The Occupational Safety and Health Administration (OSHA) issued a COVID-19 emergency temporary standard that is effective today. In the face of pressure from the White House and some interest groups to develop an emergency OSHA standard targeted specifically at COVID-19 workplace safety, OSHA has issued a standard targeted only at health care employers. The standard sets out extensive workplace safety requirements that employers in the healthcare sector must follow through the duration of the COVID-19 pandemic.

Although this standard only applies to healthcare employers, OSHA has also issued revised general COVID-19 guidance that applies to all employers. For more information on the general COVID-19 guidance, see this blog post.

COVID-19 temporary emergency standard for health care employers

The standard applies to any setting where any employee provides health care services or health care support services, such as medical billing and laundry. However, the mask-wearing and physical distancing requirements of the standard do not apply to fully vaccinated workers in ambulatory care facilities where non-employees are screened before entry and where those with suspected COVID-19 are not allowed to enter. All of the requirements described in this article are specific to health care employers only.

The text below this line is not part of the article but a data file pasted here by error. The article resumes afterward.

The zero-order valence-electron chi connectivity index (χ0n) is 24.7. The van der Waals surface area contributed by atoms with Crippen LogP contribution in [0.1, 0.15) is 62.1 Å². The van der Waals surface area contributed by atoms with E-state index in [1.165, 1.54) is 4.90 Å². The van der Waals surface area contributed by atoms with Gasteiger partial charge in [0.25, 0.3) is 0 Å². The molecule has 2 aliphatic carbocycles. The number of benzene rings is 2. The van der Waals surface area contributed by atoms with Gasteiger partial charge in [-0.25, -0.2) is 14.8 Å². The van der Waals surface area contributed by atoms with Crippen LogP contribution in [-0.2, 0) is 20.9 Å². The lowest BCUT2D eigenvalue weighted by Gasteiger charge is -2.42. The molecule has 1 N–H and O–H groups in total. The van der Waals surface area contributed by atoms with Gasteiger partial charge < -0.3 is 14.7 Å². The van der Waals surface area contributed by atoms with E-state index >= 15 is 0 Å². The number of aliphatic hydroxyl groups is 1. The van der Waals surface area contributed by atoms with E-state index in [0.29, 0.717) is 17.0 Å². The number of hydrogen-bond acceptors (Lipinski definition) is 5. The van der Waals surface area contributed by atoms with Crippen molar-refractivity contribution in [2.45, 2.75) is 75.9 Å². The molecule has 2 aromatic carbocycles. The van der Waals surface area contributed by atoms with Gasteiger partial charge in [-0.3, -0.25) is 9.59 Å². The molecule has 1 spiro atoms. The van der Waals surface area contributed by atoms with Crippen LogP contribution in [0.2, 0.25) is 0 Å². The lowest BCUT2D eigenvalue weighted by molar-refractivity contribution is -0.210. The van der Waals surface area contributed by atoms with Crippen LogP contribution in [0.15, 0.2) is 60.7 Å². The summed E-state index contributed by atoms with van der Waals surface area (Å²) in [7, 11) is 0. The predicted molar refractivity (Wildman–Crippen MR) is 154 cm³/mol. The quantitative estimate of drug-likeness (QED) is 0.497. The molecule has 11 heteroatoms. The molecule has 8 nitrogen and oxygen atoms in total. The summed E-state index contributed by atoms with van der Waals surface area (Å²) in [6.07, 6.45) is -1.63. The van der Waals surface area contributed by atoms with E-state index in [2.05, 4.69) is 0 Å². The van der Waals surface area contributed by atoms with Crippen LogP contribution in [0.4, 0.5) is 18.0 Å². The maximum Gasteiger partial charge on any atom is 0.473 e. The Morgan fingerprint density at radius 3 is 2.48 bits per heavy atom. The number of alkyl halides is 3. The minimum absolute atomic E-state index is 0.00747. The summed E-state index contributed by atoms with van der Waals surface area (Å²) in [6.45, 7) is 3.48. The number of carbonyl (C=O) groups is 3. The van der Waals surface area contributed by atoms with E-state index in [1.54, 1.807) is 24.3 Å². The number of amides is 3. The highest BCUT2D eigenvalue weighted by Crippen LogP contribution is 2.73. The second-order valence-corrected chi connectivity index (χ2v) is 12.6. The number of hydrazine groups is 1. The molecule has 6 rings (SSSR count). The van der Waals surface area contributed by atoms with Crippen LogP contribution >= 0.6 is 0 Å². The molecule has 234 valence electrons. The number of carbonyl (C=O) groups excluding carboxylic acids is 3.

Interaction with state/local laws

The standard is not intended to limit state or local government mandates or guidance that provide greater protection than, and are not inconsistent with, the OSHA standard.

COVID-19 safety plan

Employers must conduct a workplace-specific hazard assessment and develop and implement a COVID-19 safety plan for each workplace. OSHA will publish a model COVID-19 plan on its website. Employers must also designate an employee to serve as COVID-19 safety coordinator.

Patient screening

In settings where direct patient care is provided, the employer must:

  • Limit and monitor points of entry into the setting;
  • Screen and triage all clients, patients, residents, delivery people, visitors and all other non-employees entering the setting; and
  • Implement other applicable patient management strategies in accordance with the CDC’s COVID-19 Infection Prevention and Control Recommendations.

Personal Protective Equipment (PPE)